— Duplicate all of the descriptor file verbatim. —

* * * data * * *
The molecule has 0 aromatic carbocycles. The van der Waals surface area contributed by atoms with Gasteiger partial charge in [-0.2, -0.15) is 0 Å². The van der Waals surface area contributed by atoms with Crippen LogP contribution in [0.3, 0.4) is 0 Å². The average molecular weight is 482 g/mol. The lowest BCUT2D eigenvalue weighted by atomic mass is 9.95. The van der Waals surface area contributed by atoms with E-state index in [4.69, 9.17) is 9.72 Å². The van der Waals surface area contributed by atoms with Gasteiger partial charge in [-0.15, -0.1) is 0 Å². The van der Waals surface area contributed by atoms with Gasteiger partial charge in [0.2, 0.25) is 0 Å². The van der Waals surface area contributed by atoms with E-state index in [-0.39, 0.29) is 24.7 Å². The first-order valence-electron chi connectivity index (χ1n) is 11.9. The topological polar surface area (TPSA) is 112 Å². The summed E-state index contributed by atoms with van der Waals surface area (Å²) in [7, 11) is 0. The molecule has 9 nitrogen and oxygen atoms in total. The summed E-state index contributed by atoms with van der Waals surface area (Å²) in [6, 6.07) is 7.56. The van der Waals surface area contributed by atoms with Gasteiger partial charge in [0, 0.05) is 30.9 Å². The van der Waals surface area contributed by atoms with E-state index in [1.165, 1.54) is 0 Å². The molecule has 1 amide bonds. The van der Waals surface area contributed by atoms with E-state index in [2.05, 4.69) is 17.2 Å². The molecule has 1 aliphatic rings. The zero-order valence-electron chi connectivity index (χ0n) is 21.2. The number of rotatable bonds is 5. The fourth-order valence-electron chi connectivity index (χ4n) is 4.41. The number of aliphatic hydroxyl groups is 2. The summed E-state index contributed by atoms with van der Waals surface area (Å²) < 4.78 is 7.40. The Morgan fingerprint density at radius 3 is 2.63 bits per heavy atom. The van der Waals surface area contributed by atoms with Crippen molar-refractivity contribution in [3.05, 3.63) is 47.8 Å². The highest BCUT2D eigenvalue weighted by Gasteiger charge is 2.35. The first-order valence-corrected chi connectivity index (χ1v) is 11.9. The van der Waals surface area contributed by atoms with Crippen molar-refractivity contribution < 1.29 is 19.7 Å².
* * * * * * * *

The molecule has 0 aromatic carbocycles. The van der Waals surface area contributed by atoms with Gasteiger partial charge in [-0.2, -0.15) is 0 Å². The van der Waals surface area contributed by atoms with Crippen LogP contribution in [0.3, 0.4) is 0 Å². The average molecular weight is 482 g/mol. The lowest BCUT2D eigenvalue weighted by atomic mass is 9.95. The van der Waals surface area contributed by atoms with E-state index in [4.69, 9.17) is 9.72 Å². The van der Waals surface area contributed by atoms with Gasteiger partial charge in [-0.15, -0.1) is 0 Å². The van der Waals surface area contributed by atoms with Gasteiger partial charge in [0.2, 0.25) is 0 Å². The van der Waals surface area contributed by atoms with E-state index in [-0.39, 0.29) is 24.7 Å². The first-order valence-electron chi connectivity index (χ1n) is 11.9. The topological polar surface area (TPSA) is 112 Å². The summed E-state index contributed by atoms with van der Waals surface area (Å²) in [7, 11) is 0. The molecule has 9 nitrogen and oxygen atoms in total. The summed E-state index contributed by atoms with van der Waals surface area (Å²) in [6, 6.07) is 7.56. The van der Waals surface area contributed by atoms with Gasteiger partial charge in [0, 0.05) is 30.9 Å². The van der Waals surface area contributed by atoms with E-state index in [1.165, 1.54) is 0 Å². The molecule has 1 amide bonds. The van der Waals surface area contributed by atoms with E-state index in [2.05, 4.69) is 17.2 Å². The molecule has 1 aliphatic rings. The zero-order valence-electron chi connectivity index (χ0n) is 21.2. The number of rotatable bonds is 5. The fourth-order valence-electron chi connectivity index (χ4n) is 4.41. The number of aliphatic hydroxyl groups is 2. The summed E-state index contributed by atoms with van der Waals surface area (Å²) < 4.78 is 7.40. The Morgan fingerprint density at radius 3 is 2.63 bits per heavy atom. The van der Waals surface area contributed by atoms with Crippen molar-refractivity contribution in [3.05, 3.63) is 47.8 Å². The highest BCUT2D eigenvalue weighted by Gasteiger charge is 2.35. The first-order valence-corrected chi connectivity index (χ1v) is 11.9. The van der Waals surface area contributed by atoms with Crippen molar-refractivity contribution < 1.29 is 19.7 Å².